Pastoral Households' Livelihood Diversification Strategies: Evidence from Afar Region, Northern Ethiopia
Tagesse Melketo1, Michelle Bonatti2, Martin Schmidt2, Stefan Sieber2, Jonas Koche2
1Wolaita Sodo University, Rural Development and Agricultural Extension, Ethiopia
Animal husbandry is the major economic activity for pastoralists. Though it plays an important role in the pastoral livelihood, livestock on its own is not providing sustainable and sufficient basis of living for the nomadic society. Evidences indicate that pastoralism in Afar continues to be affected by uncertain and variable climate situations as well as land use changes. One of the phenomena which is gaining prominence in the pastoral development literature is the promotion and support of diversification of non-pastoral income activities to meet consumption needs and prepare them against shocks such as drought. This research, therefore, is interested on an intervention project designed by Engineers without Borders, Germany, which intends to enhance the livelihood resilience of Afar people (Mille, Arsis) through challenging water scarcity and land management practices. The study attempts to answer the following research questions: a) What is the vulnerability situation of households who are under pressure arising from both policy-related and natural challenges? b) What are their livelihood patterns? c) What are the potential opportunities and constraints for the livelihood diversification of pastoral households? Data were gathered from sample of 98 households who are randomly selected out of the project participants. Household questionnaire, focus group discussions, key informant interviews and grey literature were used for the data collection. Key results of the scoping study are that livestock and livestock related activities, either as sales of animal products or direct consumption, are the dominant drivers of livelihoods. Household income portfolios witness the prevalence of poor livelihood diversification strategies. Key challenges to overcome at production level are lack of water both for human and for livestock, and rural finance institutions are least developed. Loss of grazing land, poor pasture and low productivity are major manifesting features.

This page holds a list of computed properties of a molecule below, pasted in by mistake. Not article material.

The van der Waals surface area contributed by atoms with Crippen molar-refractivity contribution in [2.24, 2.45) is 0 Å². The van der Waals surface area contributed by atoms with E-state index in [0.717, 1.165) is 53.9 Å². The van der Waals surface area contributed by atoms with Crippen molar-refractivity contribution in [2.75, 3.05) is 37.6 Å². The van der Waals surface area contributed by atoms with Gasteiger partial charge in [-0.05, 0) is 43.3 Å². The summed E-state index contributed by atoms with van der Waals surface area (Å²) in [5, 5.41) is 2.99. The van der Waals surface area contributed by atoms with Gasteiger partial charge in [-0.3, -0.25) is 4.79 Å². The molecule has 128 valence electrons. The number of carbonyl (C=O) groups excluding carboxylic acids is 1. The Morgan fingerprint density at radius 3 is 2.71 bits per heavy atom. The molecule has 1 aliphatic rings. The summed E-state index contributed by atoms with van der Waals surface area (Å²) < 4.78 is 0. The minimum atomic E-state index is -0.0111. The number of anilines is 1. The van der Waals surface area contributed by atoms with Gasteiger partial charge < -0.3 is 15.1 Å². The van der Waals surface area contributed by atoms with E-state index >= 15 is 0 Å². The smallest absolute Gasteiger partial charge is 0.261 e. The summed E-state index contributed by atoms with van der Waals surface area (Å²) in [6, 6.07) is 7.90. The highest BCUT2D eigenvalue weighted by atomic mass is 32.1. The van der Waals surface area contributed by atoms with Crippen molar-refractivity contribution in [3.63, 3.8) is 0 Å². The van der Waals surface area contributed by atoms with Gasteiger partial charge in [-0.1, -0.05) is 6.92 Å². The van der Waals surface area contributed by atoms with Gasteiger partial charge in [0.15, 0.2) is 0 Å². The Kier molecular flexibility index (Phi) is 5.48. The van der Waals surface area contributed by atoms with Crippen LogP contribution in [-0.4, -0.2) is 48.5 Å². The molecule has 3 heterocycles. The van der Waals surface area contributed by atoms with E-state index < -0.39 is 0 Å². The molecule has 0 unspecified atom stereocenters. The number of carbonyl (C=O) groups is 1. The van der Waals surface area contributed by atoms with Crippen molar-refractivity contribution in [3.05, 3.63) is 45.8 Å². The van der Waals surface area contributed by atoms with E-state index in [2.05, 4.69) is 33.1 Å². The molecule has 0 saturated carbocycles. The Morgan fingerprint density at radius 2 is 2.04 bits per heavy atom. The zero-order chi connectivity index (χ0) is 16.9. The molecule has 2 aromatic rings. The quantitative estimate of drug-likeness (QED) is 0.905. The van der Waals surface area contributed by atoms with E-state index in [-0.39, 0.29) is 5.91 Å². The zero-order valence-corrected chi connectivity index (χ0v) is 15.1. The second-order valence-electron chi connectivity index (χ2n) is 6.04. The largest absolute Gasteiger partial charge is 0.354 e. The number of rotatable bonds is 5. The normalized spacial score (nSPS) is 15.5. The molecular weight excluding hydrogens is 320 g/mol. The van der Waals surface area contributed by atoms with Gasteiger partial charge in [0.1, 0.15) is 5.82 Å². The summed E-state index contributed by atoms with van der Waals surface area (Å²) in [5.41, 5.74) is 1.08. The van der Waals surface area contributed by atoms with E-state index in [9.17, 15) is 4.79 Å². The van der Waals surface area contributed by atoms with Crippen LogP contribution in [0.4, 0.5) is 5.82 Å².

Keywords: Afar, climate variability, livelihood diversification, pastoral development
Contact Address: Tagesse Melketo, Wolaita Sodo University, Rural Development and Agricultural Extension, Wolaita Sodo, Ethiopia, e-mail: tageabogmail.com